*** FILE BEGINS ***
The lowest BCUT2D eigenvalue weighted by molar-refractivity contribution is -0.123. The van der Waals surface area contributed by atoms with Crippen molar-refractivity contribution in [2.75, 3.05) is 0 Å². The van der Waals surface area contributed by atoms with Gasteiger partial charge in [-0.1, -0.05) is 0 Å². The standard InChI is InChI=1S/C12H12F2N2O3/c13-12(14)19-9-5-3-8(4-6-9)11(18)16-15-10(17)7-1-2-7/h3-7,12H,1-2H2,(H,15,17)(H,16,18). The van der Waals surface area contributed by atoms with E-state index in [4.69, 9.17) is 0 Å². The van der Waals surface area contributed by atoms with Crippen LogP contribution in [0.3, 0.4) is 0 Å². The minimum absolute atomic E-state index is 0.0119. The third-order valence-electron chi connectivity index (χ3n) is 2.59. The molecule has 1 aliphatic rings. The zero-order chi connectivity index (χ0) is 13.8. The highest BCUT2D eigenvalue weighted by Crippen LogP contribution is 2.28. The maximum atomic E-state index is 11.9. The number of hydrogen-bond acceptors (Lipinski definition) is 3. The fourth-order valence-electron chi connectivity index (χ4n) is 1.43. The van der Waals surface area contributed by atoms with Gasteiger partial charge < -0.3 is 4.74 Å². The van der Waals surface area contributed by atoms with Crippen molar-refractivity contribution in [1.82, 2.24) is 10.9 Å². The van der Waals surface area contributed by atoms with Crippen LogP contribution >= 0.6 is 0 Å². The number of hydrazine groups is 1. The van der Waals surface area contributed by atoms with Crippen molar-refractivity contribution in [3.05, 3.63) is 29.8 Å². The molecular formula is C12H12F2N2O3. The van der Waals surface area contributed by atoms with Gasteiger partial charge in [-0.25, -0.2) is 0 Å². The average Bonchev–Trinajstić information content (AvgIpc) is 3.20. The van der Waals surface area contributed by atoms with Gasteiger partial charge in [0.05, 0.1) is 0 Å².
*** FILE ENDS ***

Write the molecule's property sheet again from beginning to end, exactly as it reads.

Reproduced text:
The lowest BCUT2D eigenvalue weighted by molar-refractivity contribution is -0.123. The van der Waals surface area contributed by atoms with Crippen molar-refractivity contribution in [2.75, 3.05) is 0 Å². The van der Waals surface area contributed by atoms with Gasteiger partial charge in [-0.1, -0.05) is 0 Å². The standard InChI is InChI=1S/C12H12F2N2O3/c13-12(14)19-9-5-3-8(4-6-9)11(18)16-15-10(17)7-1-2-7/h3-7,12H,1-2H2,(H,15,17)(H,16,18). The van der Waals surface area contributed by atoms with E-state index in [4.69, 9.17) is 0 Å². The van der Waals surface area contributed by atoms with Crippen LogP contribution in [0.3, 0.4) is 0 Å². The minimum absolute atomic E-state index is 0.0119. The third-order valence-electron chi connectivity index (χ3n) is 2.59. The molecule has 1 aliphatic rings. The zero-order chi connectivity index (χ0) is 13.8. The highest BCUT2D eigenvalue weighted by Crippen LogP contribution is 2.28. The maximum atomic E-state index is 11.9. The number of hydrogen-bond acceptors (Lipinski definition) is 3. The fourth-order valence-electron chi connectivity index (χ4n) is 1.43. The van der Waals surface area contributed by atoms with Gasteiger partial charge < -0.3 is 4.74 Å². The van der Waals surface area contributed by atoms with Crippen molar-refractivity contribution in [1.82, 2.24) is 10.9 Å². The van der Waals surface area contributed by atoms with Crippen LogP contribution >= 0.6 is 0 Å². The number of hydrazine groups is 1. The van der Waals surface area contributed by atoms with Crippen molar-refractivity contribution in [3.05, 3.63) is 29.8 Å². The molecular formula is C12H12F2N2O3. The van der Waals surface area contributed by atoms with Gasteiger partial charge in [-0.25, -0.2) is 0 Å². The average Bonchev–Trinajstić information content (AvgIpc) is 3.20. The van der Waals surface area contributed by atoms with Gasteiger partial charge in [0.05, 0.1) is 0 Å².